Helen Mirren

Helen Mirren Is No Cliché

Her steely-eyed, unforgettable lead in 2006 film The Queen won her an Oscar, and when we speak she's gearing up for a performance in West End play The Audience, in which she reprises the Elizabeth Windsor role. But despite being known as the "Best Queen Ever", possibly for good, you could never accuse Dame Helen Mirren of allowing herself to be pigeonholed.

In recent years, she's done everything from playing Russell Brand's nanny in the remake of Arthur to a voice-over in Glee. Yet none of her roles has been more surprising than that of ice-cool, gun-toting assassin Victoria in the 2010 film RED.

This superior movie caper about a group of retired secret agents reunited for one more mission also starred John Malkovich, Morgan Freeman and Bruce Willis, and became a sleeper hit. So next month, RED 2 heaves into view, with Helen once again playing the glamorous but pensionable MI6 operative—who this time is helping track down a missing nuclear bomb.

But despite the top-quality cast and Helen's credentials, she's not about to pretend that RED 2 is high culture.

The twist obviously is in the title,

"Well, you know, it's an action movie, without doubt," says the 67-year-old. "A good, old-fashioned, straight-down-the-line action movie."

But Helen's been in the business too long to take the art of the big-ticket genre flick lightly. "It's not actually that straightforward to make a successful one. You've got to get the balance right: the right amount of wit, of laughs, of action, of characters—real, interesting characters, not just clichés. You need quite a magical little concoction to make the thing fly rather than just sit there and be ignored. But I think with a bit of genius casting in the first one, and some funny lines, the piece worked...yes, the piece worked. So it was great fun to go back to it.

"The twist obviously is in the title, with RED standing for 'Retired and Extremely Dangerous'. These are people who were very active in the murky world of special operations and are still looking for a bit of action."

RED'S success signalled something of a change in Hollywood. The action movie has never gone out of fashion, but a film starring actors whose main source of action you might have thought would be picking up the remote to turn on Antiques Roadshow is a genre no one saw coming. The film's impact means that certain more recent movies—such as 65-year-old Arnold Schwarzenegger's The Last Stand, 66-year-old Sylvester Stallone's Bullet to the Head, and the trotting-out of Bruce Willis's John McClane for yet another Die Hard—owe Helen and co a debt.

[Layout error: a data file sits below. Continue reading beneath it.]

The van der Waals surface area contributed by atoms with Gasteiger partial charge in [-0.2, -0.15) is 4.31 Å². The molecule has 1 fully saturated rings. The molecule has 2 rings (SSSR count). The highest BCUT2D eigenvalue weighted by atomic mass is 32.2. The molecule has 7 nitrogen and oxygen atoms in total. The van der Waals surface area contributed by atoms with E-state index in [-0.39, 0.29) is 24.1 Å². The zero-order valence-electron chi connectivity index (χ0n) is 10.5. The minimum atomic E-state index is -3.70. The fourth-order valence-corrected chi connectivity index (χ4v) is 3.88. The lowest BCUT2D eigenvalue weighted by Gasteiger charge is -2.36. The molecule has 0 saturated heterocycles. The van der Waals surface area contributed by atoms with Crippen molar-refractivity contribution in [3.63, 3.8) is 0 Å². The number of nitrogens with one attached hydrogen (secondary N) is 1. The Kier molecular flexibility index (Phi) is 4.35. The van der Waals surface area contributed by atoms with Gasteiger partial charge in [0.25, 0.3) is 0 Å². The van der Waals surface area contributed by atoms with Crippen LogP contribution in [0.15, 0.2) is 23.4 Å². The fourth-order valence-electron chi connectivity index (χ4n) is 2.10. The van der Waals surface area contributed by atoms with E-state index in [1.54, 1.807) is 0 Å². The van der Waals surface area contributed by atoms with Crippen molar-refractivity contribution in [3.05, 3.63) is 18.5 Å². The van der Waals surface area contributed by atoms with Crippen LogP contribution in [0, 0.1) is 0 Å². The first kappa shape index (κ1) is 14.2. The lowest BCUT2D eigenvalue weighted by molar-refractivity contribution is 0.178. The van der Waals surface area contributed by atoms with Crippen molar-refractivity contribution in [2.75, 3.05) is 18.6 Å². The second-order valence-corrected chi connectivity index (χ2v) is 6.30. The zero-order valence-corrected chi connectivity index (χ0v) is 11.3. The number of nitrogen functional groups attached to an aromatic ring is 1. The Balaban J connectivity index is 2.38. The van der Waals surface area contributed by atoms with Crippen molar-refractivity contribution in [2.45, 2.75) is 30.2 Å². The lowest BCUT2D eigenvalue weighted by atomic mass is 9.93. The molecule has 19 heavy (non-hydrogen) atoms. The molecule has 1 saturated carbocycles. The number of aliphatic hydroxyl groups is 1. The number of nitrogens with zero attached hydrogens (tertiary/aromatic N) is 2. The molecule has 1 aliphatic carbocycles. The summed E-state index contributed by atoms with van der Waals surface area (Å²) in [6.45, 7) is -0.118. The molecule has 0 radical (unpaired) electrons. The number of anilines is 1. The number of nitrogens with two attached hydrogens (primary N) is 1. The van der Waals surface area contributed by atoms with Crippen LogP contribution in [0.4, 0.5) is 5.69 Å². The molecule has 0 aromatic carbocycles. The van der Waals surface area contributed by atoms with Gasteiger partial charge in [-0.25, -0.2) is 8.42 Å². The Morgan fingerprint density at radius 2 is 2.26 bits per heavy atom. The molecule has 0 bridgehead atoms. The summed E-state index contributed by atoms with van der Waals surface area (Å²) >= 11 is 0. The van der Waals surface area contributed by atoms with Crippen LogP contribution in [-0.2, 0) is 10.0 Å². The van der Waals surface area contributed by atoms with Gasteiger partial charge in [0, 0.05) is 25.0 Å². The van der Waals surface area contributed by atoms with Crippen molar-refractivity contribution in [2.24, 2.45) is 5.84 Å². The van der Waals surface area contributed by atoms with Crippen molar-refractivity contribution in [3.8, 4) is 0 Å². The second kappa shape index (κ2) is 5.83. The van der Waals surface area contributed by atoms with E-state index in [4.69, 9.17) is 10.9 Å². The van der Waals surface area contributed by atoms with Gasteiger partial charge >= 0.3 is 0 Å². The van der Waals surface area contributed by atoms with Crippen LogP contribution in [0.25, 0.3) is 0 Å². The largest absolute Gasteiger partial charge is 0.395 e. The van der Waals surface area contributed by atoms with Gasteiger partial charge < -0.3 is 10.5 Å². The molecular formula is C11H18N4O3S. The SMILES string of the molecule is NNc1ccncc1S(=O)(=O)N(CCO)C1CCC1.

"It's the funny thing about the film industry. They're constantly forgetting about certain huge audiences. They completely forgot about teenage girls for a while; then Titanic came out and made something like £3 billion—basically from teenage girls. Before that, I remember they forgot about [young] kids. In this case they forgot about the baby-boomer generation, which is an awful lot of people who are now in their 50s and 60s, grew up on the cinema. They've got money in their pockets, they're free of having to go home to look after the children, and they want to go to the movies."

But, says Helen, though these people want action films, they don't want trash. "They're a pretty discerning audience. They're not like the male 18- to 25-year-olds who'll say, 'Hey, it's got guns in it,' or a car chase. The older version of that audience want wit, character development and some kind of vague sense of reality, even if the film's fantastical. Which is why the RED films do so well. Car chases—check, guns—check, conspiracy theories —check, apocalyptic scenarios—check. But it's all grounded in a believability that comes from a series of brilliant performances from actors of the calibre of Malkovich, Freeman and Mirren.

It's a match made in heaven, if you ask me,

Indeed, RED 2 adds Anthony Hopkins to the pantheon. This is the second film in a year in which Helen and Hopkins have both appeared—she played his wife in Hitchcock—despite never having done so during the rest of their careers.

"It's a match made in heaven, if you ask me," she says. "Yet somehow we've always missed working together. And now I get to do two movies with him in one year. Completely coincidental. The incredible thing about Anthony is that he's still a real inspiration. He puts all the height of his incredible expertise, ability, talent and professionalism into anything and everything he does. Gene Hackman is someone I really, really admire and he has the same quality. No matter the material, he gives it his highest-quality performance. That's the kind of actor I want to be."

It's odd to hear Dame Helen aspiring to be like another actor, given that most would do anything to emulate her. Equally it's a bit strange to see "the Queen" doing high-octane action sequences when we're so used to her delivering stoic humanity with such aplomb. It seems that, even at 67, RED 2 offered her some screen firsts. "This is the first time I've done a big car chase. It was...very visceral and very exciting," she says with a girlish giggle.

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